for grins For Grins
Horace's Horror

As a public service, I have a little treatise (read - "excuse") to help answer a question that has caused untold hours of debate...

"...just why is it so hard to test software"?

There are probably only three people in existence who have not, at one time or another, been involved in the debate over the relative importance and priority of design vs testing during the software development process. Still, however, I occasionally run across folks who tell me that software should be exhaustively (or nearly exhaustively) tested - regardless of the investment in design. And, while I wouldn't necessarily accuse them of believing in "proof by example," their arguments usually run something along the lines of...
"...Heck! We've got these nice automated testing programs that can be setup, started and left alone to run. ... even if it takes a week to finish! ..."

Ok - so what would it take to exhaustively test a piece of software?

Well, consider the following flow chart - a relatively simple program that we will euphemistically refer to as "Horace's Horror " (... just because). In order to exhaustively test this program, we must test every path from A to B - right? In fact, we should test every path several times in order to test boundary conditions of variables, etc. (... and we won't EEEven talk about issues of multi-threading and the like :-)))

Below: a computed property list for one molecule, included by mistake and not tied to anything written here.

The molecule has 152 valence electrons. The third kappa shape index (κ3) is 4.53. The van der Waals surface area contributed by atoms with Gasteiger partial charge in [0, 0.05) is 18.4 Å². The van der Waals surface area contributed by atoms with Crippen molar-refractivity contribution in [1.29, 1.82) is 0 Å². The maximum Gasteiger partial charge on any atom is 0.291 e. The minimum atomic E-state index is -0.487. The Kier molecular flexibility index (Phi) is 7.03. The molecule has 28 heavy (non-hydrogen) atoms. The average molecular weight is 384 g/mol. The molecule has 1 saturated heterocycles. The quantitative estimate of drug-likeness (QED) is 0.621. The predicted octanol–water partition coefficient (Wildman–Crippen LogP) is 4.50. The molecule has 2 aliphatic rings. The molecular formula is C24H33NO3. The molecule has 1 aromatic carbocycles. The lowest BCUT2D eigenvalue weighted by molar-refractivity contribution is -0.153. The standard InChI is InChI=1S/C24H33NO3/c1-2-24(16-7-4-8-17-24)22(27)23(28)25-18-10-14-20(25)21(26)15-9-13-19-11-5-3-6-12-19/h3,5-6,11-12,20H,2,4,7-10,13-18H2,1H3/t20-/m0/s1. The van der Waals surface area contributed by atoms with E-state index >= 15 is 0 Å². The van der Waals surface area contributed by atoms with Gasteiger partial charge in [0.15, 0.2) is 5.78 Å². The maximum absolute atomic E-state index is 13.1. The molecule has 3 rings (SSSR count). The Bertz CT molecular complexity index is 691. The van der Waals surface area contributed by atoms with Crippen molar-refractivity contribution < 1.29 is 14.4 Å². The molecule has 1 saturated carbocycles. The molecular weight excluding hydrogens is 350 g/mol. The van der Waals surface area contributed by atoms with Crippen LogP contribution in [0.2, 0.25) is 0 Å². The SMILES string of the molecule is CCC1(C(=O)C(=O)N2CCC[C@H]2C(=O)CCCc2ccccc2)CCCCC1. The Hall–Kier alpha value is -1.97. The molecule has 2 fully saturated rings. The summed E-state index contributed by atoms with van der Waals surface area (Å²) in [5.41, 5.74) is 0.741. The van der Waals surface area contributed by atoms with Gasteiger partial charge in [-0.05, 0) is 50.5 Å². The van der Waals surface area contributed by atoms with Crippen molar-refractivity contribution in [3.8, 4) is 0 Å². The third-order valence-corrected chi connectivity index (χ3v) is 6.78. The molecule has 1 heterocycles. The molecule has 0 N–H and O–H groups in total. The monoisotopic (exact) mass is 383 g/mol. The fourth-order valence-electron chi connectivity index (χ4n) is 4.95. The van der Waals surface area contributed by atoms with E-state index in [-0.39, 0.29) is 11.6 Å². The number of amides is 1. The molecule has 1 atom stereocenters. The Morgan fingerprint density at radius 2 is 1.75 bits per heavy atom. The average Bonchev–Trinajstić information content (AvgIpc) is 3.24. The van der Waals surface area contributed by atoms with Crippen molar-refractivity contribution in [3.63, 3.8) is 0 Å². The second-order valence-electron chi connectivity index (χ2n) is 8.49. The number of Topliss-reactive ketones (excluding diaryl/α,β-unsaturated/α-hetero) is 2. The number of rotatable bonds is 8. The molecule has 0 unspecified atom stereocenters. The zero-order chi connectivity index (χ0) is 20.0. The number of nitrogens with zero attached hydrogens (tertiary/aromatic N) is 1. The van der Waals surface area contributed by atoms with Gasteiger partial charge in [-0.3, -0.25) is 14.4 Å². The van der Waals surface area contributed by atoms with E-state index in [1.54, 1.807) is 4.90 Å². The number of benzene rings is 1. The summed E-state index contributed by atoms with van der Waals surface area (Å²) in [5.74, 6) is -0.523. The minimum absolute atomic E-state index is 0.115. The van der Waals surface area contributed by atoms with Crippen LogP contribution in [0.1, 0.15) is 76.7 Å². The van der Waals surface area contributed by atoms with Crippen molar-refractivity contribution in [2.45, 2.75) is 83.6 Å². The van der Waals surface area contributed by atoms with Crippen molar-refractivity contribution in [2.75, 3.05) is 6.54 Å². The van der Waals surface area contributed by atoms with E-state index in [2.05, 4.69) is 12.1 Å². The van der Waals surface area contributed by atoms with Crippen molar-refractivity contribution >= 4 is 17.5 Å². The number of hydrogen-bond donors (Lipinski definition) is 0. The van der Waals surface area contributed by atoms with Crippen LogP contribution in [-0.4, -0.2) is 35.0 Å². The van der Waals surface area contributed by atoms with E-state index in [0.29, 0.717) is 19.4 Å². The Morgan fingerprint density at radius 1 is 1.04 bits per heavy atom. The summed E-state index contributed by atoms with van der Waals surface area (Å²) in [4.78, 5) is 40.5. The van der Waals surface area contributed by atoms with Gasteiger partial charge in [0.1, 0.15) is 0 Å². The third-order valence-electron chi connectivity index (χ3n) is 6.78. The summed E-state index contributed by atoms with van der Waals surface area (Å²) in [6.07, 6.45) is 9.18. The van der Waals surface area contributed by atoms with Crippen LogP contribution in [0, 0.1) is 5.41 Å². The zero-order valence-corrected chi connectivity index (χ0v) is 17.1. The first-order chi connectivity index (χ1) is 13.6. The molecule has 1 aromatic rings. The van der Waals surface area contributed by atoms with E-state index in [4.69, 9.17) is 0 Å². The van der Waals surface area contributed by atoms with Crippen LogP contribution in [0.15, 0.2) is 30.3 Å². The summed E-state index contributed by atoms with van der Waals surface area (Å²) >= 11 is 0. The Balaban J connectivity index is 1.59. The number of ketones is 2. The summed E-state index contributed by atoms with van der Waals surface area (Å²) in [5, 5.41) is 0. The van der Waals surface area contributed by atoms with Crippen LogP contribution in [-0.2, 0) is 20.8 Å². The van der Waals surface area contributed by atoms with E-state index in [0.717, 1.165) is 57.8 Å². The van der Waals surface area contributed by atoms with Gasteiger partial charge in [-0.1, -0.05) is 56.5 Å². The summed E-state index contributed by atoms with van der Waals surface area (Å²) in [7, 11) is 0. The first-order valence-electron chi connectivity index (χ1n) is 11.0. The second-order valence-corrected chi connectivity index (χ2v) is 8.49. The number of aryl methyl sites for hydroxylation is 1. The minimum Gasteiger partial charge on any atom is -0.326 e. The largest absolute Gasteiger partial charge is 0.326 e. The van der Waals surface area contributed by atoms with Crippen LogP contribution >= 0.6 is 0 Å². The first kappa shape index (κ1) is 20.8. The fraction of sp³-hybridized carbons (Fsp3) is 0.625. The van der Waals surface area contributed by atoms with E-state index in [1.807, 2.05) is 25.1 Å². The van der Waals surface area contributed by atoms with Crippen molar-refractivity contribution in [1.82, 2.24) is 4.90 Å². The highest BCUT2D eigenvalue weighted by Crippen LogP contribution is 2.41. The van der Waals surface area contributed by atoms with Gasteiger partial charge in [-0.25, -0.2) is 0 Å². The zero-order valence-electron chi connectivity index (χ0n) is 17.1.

So the question becomes, "just how many paths are there from A to B - and how long would it take to exhaustively test?"

Well - being a software developer, I did what any developer would do when faced with this problem ... I wrote a little test-simulator that will count the number of paths :-)) - and, being an optimistic sort of guy, I assumed that it would be enough to simulate testing each path only once. ;-)

Just click the TEST IT button below to run the simulator and see the answer.

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Modified - 09/15/17 - 32252469 - 6859198